Occupational Health and Safety Experiences among Self-Identified Immigrant Workers Living or Working in Somerville, MA by Ethnicity, Years in the US, and English Proficiency
Published Date:Dec 06 2012
Source:Int J Environ Res Public Health. 2012; 9(12):4452-4469.
Analysis Of Variance
Community Based Participatory Research
Emigrants And Immigrants
Health Status Disparities
Occupational Health Disparities
Pubmed Central ID:PMC3546771
Funding:R25 OH008776-04/OH/NIOSH CDC HHS/United States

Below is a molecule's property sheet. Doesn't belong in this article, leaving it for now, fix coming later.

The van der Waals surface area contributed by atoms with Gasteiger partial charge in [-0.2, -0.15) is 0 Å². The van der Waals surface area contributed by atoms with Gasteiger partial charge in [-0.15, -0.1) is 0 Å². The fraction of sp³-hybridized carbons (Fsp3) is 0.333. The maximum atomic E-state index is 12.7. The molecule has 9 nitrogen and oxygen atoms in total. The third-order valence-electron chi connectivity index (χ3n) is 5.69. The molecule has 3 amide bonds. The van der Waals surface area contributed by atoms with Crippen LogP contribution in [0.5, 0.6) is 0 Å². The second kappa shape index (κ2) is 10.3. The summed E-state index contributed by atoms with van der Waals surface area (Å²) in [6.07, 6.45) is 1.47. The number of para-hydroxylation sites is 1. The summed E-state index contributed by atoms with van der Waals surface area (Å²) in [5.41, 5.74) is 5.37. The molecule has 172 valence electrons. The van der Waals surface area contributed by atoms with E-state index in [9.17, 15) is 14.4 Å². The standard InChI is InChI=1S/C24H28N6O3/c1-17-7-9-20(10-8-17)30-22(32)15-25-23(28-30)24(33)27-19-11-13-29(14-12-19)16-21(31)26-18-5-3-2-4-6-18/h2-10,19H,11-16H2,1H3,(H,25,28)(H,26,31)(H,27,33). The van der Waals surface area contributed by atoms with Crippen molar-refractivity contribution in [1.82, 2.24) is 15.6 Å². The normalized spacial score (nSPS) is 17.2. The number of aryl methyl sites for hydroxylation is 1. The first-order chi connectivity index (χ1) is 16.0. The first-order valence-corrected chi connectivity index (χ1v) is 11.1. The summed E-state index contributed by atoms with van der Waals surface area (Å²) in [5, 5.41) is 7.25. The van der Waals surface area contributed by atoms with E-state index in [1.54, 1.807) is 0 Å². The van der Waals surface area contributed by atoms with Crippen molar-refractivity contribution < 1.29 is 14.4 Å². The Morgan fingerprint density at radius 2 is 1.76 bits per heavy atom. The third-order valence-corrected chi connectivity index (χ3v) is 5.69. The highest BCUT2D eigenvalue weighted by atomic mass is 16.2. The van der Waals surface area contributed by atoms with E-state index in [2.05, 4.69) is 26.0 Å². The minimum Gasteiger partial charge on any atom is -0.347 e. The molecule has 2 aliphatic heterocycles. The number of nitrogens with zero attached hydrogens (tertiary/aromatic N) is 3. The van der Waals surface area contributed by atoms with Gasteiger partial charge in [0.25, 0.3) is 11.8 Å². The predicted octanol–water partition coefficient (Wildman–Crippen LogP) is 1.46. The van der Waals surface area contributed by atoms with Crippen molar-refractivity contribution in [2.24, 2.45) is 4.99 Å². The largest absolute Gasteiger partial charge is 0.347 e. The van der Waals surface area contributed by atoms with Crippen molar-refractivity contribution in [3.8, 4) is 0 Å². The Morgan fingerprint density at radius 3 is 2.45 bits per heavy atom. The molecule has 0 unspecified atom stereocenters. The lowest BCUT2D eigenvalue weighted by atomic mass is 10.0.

Description:In this community based research initiative, we employed a survey instrument predominately developed and administered by Teen Educators to assess occupational health risks for Haitian, Salvadoran, and Brazilian immigrants (n = 405) in Somerville, MA, USA. We demonstrate that a combined analysis of ethnicity, years in the US, and English proficiency better characterized the occupational experience of immigrant workers than considering these variables individually. While years in the US (negatively) and English proficiency (positively) explained the occurrence of health risks, the country of origin identified the most vulnerable populations in the community. Brazilians, Salvadorans, and other Hispanic, all of whom who have been in the US varying length of time, with varying proficiency in English language had twice the odds of reporting injuries due to work compared to other immigrants. Although this observation was not significant it indicates that years in the US and English proficiency alone do not predict health risks among this population. We recommend the initiation of larger studies employing c community based participatory research methods to confirm these differences and to further explore work and health issues of immigrant populations. This study is one of the small number of research efforts to utilize a contemporaneous assessment of occupational health problems in three distinct immigrant populations at the community level within a specific Environmental Justice context and social milieu.
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